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Opinion: World Cup final showed game does not belong to FIFA

DW Matthew Ford Sports
Matt Ford
December 18, 2022

By handing the World Cup to Qatar to instrumentalize for geopolitical gain, FIFA sold football out. But Lionel Messi and Argentina showed that the beautiful game will always win, writes DW's Matt Ford.

Fußball WM Katar | Weltmeister Argentinien | Infantino Messi und Emir
Image: Martin Meissner/AP/picture alliance

Even in the crowning moment of Lionel Messi's greatest personal triumph, Gianni Infantino and Sheikh Tamim bin Hamad Al Thani couldn't resist making it about them.

While the Emir of Qatar wrapped the Argentine captain in a black and gold bisht, the narcissistic FIFA president clung onto the coveted trophy for as long as possible, desperate to be in the photographs and footage of Messi's big moment for as long as possible.

Ultimately, of course, Infantino and FIFA will look back on the 2022 World Cup in Qatar as a job well-done. It was never going to be otherwise. But that doesn't mean they won.

A win for FIFA and Qatar ... 

When the world football's governing body conspired to award the tournament to Qatar back in 2010, it did so safe in the knowledge that, from a logistical point of view, modern global mega-events are best hosted by autocracies:

No democratically elected parliament to scrutinize splashing over $220 billion dollars on infrastructure, no interfering free press to investigate the unexplained deaths of hundreds, perhaps thousands, of exploited migrant workers and no pesky human rights activists to stand up for women's rights or those of the LGBT community.

Rather a chance for the populist Infantino to stick two fingers up at the traditional European powerhouses of UEFA and curry favor with the dozens of smaller national football associations in his bid for reelection, under the mantle of providing football for all.

As for Qatar, it was less a successful exercise in sportswashing, but rather in geopolitical diplomacy and national security. Before its ventures into global sports, Qatar was a tiny, oil-rich but defenseless state, just as vulnerable to blockade (or worse) from more powerful neighbors as Kuwait was in the early 1990s.

But now, Qatar is well and truly on the map, an indispensable international partner in politics, economics, sports and leisure. Everybody wins – but not football, the sport which made it all possible, the people's game taken from those to whom it means most, abused and instrumentalized for the benefit of a tiny elite.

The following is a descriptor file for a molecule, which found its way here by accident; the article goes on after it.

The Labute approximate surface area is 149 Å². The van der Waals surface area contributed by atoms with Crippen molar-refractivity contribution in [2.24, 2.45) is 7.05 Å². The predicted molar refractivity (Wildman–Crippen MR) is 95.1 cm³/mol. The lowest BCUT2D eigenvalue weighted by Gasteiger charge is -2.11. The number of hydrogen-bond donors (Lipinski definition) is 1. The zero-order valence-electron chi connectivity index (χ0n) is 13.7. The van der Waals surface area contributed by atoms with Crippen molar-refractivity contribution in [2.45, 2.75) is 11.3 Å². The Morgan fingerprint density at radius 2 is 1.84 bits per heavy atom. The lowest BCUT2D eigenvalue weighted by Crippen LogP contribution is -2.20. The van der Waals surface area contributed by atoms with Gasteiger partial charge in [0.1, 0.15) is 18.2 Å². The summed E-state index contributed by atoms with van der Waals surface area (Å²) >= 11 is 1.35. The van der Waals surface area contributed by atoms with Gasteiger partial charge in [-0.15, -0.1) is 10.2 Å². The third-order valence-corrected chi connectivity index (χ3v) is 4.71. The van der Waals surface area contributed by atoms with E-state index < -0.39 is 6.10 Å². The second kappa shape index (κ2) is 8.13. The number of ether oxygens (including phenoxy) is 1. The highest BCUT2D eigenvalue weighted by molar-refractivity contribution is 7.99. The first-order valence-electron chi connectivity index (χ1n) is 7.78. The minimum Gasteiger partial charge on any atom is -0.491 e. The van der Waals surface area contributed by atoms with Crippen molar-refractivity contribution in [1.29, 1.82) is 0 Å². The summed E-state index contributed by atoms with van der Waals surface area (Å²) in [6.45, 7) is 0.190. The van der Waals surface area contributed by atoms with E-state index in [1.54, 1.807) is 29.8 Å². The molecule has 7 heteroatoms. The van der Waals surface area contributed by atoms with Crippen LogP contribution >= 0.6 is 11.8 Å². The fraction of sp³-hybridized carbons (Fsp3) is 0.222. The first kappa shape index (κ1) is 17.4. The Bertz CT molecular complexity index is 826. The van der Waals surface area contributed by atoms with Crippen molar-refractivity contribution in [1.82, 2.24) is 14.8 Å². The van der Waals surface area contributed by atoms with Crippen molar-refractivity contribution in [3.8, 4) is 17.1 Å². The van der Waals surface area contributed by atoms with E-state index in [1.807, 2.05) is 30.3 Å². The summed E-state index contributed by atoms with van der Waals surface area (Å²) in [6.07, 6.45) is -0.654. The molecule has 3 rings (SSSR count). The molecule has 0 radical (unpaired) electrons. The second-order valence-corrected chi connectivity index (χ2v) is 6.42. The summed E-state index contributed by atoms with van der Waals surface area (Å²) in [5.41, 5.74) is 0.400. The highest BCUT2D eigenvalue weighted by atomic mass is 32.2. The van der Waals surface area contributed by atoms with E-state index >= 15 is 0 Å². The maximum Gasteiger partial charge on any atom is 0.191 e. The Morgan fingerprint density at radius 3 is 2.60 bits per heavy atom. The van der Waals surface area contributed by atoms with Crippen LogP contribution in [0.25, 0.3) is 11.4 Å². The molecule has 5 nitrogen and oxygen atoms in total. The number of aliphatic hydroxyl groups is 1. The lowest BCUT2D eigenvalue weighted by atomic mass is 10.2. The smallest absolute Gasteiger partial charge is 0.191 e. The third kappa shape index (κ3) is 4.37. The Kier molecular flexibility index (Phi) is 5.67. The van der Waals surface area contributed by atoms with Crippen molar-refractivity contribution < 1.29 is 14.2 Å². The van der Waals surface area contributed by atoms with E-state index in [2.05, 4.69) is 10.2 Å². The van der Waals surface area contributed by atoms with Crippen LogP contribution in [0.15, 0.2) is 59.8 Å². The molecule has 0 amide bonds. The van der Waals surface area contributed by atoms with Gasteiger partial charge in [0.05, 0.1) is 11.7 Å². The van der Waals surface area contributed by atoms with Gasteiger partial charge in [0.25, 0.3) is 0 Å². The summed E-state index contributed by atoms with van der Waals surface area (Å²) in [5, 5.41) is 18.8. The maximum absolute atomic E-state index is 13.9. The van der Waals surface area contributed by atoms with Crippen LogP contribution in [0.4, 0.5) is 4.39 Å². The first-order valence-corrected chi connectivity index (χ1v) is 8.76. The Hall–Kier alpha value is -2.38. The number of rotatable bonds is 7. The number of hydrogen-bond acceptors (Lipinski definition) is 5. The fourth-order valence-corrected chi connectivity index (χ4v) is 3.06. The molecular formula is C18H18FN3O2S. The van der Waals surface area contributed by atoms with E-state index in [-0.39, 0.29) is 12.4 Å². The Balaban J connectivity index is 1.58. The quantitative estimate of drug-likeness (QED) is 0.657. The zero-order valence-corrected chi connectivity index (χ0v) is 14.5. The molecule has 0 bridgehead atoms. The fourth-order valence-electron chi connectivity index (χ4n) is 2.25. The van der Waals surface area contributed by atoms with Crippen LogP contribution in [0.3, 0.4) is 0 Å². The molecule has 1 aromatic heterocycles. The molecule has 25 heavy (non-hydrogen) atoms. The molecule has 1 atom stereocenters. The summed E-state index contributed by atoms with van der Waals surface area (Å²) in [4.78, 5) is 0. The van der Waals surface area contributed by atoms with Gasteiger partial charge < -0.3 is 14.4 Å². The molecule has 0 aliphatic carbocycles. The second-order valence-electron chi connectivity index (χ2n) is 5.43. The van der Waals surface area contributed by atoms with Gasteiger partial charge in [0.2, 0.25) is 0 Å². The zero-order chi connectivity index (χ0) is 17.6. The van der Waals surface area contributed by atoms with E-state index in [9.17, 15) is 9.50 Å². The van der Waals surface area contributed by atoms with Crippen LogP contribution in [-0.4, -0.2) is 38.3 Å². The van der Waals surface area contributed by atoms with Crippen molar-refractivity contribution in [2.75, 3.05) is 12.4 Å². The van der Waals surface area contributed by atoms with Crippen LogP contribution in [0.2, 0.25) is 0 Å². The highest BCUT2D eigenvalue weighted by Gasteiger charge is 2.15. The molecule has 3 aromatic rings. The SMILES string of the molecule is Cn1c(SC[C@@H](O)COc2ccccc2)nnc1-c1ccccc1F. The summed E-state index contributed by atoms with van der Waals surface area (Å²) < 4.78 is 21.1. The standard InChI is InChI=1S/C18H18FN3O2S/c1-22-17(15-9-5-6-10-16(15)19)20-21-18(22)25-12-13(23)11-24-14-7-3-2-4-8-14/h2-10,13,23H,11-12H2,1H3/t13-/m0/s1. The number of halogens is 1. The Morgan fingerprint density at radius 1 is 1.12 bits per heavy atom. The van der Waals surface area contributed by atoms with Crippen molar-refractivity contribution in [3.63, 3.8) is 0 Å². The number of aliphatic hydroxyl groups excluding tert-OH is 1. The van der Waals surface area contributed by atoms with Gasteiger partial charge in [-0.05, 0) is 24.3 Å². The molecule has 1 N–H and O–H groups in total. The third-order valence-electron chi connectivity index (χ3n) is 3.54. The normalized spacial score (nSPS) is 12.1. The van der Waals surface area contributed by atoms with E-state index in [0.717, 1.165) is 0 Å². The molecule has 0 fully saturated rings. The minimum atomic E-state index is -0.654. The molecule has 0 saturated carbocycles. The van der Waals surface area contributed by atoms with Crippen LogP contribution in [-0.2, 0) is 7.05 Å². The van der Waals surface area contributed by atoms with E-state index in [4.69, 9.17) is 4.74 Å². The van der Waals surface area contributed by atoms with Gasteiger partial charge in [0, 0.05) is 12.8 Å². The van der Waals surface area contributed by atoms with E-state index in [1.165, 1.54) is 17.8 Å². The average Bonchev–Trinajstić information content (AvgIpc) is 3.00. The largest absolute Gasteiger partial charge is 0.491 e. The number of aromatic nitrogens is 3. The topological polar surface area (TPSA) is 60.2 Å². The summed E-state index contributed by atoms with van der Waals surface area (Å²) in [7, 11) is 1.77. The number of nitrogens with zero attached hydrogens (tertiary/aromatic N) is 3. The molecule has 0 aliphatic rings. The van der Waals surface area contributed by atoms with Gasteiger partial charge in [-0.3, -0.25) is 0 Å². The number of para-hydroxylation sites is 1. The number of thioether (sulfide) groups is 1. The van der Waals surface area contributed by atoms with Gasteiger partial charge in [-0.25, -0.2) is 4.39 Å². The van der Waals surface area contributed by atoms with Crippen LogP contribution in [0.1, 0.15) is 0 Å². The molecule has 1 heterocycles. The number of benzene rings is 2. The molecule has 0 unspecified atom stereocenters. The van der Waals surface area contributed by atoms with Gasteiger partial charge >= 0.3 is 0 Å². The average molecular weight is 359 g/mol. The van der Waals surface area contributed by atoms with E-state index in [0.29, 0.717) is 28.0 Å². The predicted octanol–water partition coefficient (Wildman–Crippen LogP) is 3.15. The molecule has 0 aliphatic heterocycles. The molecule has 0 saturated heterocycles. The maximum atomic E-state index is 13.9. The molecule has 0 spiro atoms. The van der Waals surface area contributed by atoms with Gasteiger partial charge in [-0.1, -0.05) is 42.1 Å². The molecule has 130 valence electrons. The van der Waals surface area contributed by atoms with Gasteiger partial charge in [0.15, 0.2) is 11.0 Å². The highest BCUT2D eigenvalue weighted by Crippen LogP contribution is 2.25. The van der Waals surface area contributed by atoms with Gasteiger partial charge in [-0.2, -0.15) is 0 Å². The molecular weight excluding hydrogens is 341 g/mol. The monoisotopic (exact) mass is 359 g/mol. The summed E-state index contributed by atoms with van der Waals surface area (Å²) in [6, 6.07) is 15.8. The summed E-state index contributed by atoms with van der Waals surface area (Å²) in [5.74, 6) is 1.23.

DW's Matt Ford
DW's Matt Ford

... but football will never truly be theirs

And yet, even at the end of a tournament which took the hyper-capitalization of football to greater levels of obscenity than ever before, a pulsating World Cup final reminded us that it will never really be theirs.

On the pitch, we were reminded that football belongs to the immeasurable talents of Lionel Messi and Kylian Mbappé, representing different footballing generations but contributing equally to a final which will surely go down as the greatest of all time.

On the touchline, we were reminded that football belongs to head coaches such as Didier Deschamps, whose double first-half substitution appeared brutal on Olivier Giroud and Ousmane Dembélé, who were withdrawn, but inspired when Kolo Muani and Marcus Thuram helped Mbappé drag France back into the tie.

In the stands, despite FIFA's attempts to turn the World Cup into a grotesque commercial event with extortionate ticket prices, countdowns to kickoff, light shows and deafening pop music for a global upper class, the hoards of traveling Argentinians with their iconic club jerseys, handmade banners and wonderful melodic chants reminded us what authentic football fan culture really looks like.

And in Buenos Aires, the scenes of joy as fans spilled into the streets to celebrate reminded us of the importance of football in national identity – and indeed in other forms of identity, as Morocco demonstrated on the other side of the draw.

Morocco players and staff pray on the pitch following their win over Spain
A World Cup for the Muslim world - thanks to Morocco, not QatarImage: Marvin Ibo Güngör/picture alliance/GES

Football for the Muslim world – thanks to Morocco, not Qatar

Indeed, the Atlas Lions deserve a special mention, becoming the first African team and the first team from the Arab world to reach the semifinals of the World Cup – held in a Muslim country for the first time.

One thing that Infantino and his cabal are right about is that the Islamic world deserved a World Cup, an issue which is so important to FIFA that Morocco, a nation of genuine footballing passion and a vibrant fan culture, has had bids to host the World Cup rejected on five occasions.

It was therefore refreshing and affirming to see Moroccan players and supporters celebrating their route to an historic fourth-place finish with Islamic prayers and chants, a reminder that football belongs to them as well – just not as a veil to mask a geopolitical scam in Qatar.

The images of Lionel Messi finally lifting the World Cup into the desert sky, the iconic blue and white stripes of his Argentina shirt obscured by the Emir's black bisht, and Infantino no doubt lurking in the background of some shots, will remain forever to remind us just how badly football has been abused.

But those images will also remind us of the footballing brilliance which preceded them, and that this beautiful game of ours will never die.

Edited by: Michael da Silva